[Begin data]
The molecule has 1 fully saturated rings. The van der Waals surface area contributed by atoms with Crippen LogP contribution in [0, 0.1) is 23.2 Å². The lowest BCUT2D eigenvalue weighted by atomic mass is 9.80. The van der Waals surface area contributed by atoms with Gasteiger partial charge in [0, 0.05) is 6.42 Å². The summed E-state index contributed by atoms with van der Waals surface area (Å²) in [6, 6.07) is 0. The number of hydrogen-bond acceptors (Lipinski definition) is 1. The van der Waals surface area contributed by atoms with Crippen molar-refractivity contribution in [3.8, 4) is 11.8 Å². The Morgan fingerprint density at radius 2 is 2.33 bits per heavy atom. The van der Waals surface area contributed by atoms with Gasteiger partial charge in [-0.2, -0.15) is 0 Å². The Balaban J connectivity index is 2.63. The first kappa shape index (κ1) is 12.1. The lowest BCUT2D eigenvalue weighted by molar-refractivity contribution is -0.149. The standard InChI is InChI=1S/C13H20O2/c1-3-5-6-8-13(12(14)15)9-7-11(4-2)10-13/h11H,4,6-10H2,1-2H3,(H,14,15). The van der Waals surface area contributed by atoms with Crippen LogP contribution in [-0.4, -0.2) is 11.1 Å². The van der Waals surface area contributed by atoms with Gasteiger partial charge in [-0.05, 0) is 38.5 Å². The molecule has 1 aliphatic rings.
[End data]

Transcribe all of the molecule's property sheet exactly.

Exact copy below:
The molecule has 1 fully saturated rings. The van der Waals surface area contributed by atoms with Crippen LogP contribution in [0, 0.1) is 23.2 Å². The lowest BCUT2D eigenvalue weighted by atomic mass is 9.80. The van der Waals surface area contributed by atoms with Gasteiger partial charge in [0, 0.05) is 6.42 Å². The summed E-state index contributed by atoms with van der Waals surface area (Å²) in [6, 6.07) is 0. The number of hydrogen-bond acceptors (Lipinski definition) is 1. The van der Waals surface area contributed by atoms with Crippen molar-refractivity contribution in [3.8, 4) is 11.8 Å². The Morgan fingerprint density at radius 2 is 2.33 bits per heavy atom. The van der Waals surface area contributed by atoms with Gasteiger partial charge in [-0.2, -0.15) is 0 Å². The Balaban J connectivity index is 2.63. The first kappa shape index (κ1) is 12.1. The lowest BCUT2D eigenvalue weighted by molar-refractivity contribution is -0.149. The standard InChI is InChI=1S/C13H20O2/c1-3-5-6-8-13(12(14)15)9-7-11(4-2)10-13/h11H,4,6-10H2,1-2H3,(H,14,15). The van der Waals surface area contributed by atoms with Crippen LogP contribution in [-0.4, -0.2) is 11.1 Å². The van der Waals surface area contributed by atoms with Gasteiger partial charge in [-0.05, 0) is 38.5 Å². The molecule has 1 aliphatic rings.